Journal Article

Exploring Parent and Child Perceptions of Interparental Conflict

Lauren G. Wild and Martin P. M. Richards

in International Journal of Law, Policy and the Family

Volume 17, issue 3, pages 366-384
Published in print October 2003 | ISSN: 1360-9939
Published online October 2003 | e-ISSN: 1464-3707 | DOI: http://dx.doi.org/10.1093/lawfam/17.3.366
Exploring Parent and Child Perceptions of Interparental Conflict

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This study aimed to compare child and parent reports of interparental conflict in a community sample of British families, and to increase understanding of children's emotional reactions to this conflict. Fifty 9‐ to 11‐year‐old children from intact, two‐parent families completed the Children's Perception of Interparental Conflict Scale (CPIC, see J.H.Grych, M. Seid and F.D.Fincham in Child Development 63, 558–572, 1992) and a structured qualitative interview assessing their appraisals of and reactions to their parents' conflict. In addition, 71 of their parents completed the Conflicts and Problem‐Solving Scales (CPS, see P.K. Kerig in Journal of Family Psychology 10, 454–473, 1996). In general, children's perceptions of interparental conflict on the CPIC showed significant (p < 0.05) and moderately strong correlations with parents' reports of conflict on the CPS. Children tended to have neutral responses to interparental conflict if they expected that the argument would be quickly resolved and have no negative long‐term consequences. On the other hand, greater perceived frequency and intensity of interparental conflict, poorer resolution and more child involvement were associated with negative emotional reactions in children. These included reports of sadness, threat and self‐blame.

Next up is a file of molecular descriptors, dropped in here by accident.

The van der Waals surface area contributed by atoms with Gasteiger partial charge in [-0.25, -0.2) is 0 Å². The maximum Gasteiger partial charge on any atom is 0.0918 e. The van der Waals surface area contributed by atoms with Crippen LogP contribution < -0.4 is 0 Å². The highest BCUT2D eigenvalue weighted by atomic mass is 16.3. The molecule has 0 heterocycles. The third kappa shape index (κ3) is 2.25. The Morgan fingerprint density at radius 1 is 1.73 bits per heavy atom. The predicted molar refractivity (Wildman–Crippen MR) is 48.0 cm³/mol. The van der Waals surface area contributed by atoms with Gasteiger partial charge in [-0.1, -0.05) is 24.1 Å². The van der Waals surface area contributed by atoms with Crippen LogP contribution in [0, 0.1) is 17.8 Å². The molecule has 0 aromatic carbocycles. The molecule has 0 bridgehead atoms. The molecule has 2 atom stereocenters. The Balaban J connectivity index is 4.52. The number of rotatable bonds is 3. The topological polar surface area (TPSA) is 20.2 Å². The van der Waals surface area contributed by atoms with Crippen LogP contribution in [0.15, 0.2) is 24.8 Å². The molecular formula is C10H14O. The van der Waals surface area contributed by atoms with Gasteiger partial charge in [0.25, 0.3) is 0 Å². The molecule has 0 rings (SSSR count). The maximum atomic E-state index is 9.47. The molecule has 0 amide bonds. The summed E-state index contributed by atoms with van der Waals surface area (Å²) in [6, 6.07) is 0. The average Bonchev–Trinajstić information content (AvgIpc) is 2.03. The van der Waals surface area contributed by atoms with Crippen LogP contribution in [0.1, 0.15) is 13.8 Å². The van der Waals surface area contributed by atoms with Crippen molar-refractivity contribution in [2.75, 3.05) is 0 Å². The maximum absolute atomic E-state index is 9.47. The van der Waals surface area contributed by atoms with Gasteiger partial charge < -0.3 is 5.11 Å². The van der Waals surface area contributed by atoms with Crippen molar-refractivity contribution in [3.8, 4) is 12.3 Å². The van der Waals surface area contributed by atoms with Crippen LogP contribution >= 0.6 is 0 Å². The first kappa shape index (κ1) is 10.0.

Journal Article.  0 words. 

Subjects: Family Law ; Marriage and the Family

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